New York's strippers may soon have a real license to thrill.
State Assemblyman Felix Ortiz, D-Brooklyn, proposed legislation Monday which would require the state's exotic dancers to obtain a permit to ply their trade or face a fine.
The "Dance Performer Registration Act" would create a database of the Empire State's exotic dancers. To bare it all, each stripper would have to register — under their real name — with the state's Labor Department every three years. Anyone caught shimmying without a permit would be fined — $20 for the first offense and $50 for every offense thereafter.
But the proposed law isn't sitting well with the state's strip clubs, which would be required to obtain a certificate to employ licensed dancers under the legislation or face fines of $1,000 or more.
"This is an example of big government trying to put their hands in the dancers' G-strings," said Lonnie Hanover, the spokesman for the Scores chain of strip clubs. "And everyone knows there's no touching — that's not allowed."
Scores, which has seven clubs nationwide, says the bill isn't necessary.
"Full-time dancers at scores earn six-figure incomes," Hanover said. "Most of our performers are paying their way through college and there's a waiting list of women who want to become dancers at Scores."
Molly, a 28-year-old who has danced on and off for a decade, said the law has its pros and cons.
"It is good that it will quit underage girls from dancing," she said. "You don't want anybody too young to be wrapped up into that industry, but I can guarantee you, most girls won't be too happy about it."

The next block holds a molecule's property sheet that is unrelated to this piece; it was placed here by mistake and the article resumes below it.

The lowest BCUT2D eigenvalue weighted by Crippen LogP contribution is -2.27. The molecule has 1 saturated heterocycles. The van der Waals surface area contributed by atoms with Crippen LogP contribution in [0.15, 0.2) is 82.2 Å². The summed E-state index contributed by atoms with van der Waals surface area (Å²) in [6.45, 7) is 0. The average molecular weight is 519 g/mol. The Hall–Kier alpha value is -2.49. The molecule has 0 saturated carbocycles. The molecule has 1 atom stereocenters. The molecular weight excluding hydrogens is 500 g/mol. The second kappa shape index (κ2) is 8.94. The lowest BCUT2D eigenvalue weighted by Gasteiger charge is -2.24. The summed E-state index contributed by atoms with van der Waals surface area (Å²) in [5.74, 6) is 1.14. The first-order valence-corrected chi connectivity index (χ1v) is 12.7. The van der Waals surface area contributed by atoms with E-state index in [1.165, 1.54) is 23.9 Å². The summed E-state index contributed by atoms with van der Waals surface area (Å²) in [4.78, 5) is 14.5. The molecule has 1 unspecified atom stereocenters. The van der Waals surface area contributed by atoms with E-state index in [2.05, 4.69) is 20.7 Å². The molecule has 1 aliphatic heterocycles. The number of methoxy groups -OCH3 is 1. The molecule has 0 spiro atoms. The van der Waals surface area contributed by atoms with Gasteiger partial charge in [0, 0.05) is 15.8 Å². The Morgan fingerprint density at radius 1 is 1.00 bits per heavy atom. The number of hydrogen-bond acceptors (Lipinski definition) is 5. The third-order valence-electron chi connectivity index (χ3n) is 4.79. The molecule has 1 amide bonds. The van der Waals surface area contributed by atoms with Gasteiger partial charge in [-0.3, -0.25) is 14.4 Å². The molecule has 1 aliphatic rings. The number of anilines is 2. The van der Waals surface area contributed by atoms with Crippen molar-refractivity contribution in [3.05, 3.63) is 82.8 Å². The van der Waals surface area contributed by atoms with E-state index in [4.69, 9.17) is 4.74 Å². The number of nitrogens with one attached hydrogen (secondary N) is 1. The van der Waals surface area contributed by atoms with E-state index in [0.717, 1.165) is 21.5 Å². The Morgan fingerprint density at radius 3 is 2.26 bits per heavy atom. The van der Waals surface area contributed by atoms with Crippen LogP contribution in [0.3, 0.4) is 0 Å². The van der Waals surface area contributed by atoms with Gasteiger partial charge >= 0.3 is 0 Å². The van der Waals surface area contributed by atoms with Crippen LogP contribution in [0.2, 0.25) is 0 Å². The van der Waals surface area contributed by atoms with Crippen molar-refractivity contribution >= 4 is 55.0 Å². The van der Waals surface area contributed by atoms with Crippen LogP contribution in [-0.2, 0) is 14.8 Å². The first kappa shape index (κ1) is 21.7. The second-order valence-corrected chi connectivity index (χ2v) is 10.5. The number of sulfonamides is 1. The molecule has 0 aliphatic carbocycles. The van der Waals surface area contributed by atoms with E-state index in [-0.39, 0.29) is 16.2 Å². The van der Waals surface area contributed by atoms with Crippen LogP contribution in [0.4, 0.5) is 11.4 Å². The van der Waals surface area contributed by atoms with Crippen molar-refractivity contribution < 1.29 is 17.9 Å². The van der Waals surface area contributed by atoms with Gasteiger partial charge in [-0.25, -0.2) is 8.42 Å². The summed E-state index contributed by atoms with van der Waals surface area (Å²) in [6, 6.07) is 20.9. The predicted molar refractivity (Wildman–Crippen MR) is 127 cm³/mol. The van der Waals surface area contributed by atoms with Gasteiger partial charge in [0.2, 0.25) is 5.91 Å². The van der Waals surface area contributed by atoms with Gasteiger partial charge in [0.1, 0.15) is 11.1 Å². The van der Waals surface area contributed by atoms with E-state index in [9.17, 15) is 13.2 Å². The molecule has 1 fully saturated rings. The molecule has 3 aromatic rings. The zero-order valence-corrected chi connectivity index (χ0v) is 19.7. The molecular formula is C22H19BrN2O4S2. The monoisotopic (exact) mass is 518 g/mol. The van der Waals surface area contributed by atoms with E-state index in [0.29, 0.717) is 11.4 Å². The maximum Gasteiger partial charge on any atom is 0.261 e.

She said the registry would blow the lid off of dancers' finances.
"I don't really like it, you know what I mean," Molly said. "When you're a dancer you're tax free, you're not really registered — they'd have proof of your income."
Within the dark confines of a Times Square gentleman's club, three-year industry veteran "Rebecca" (she refused to give her real name) didn't think the proposal would work in a business where women come and go as quickly as their customers.
She wondered Thursday how exactly the state planned to issue the permits, not to mention where the gyrating girls would put them.
"Like [when] we go for a driver's test, we've got to read the book, we've got to take the test," Rebecca said. "What test are you going to take to get a permit?"
An application, Ortiz said, is all that would be required.
The real sticky issue, Rebecca said, would be the provision that required the dancers to give the state their real name.
"There's a lot of people who are not legal," she said.
Those are the individuals Ortiz is hoping to protect.
"In order for us to end the on-the-ground industry of human trafficking, this is the first step in the right direction to bring the invisible to be visible," Ortiz said.
If passed into law, the Dance Performer Registration Act would go into effect Jan. 1, 2008.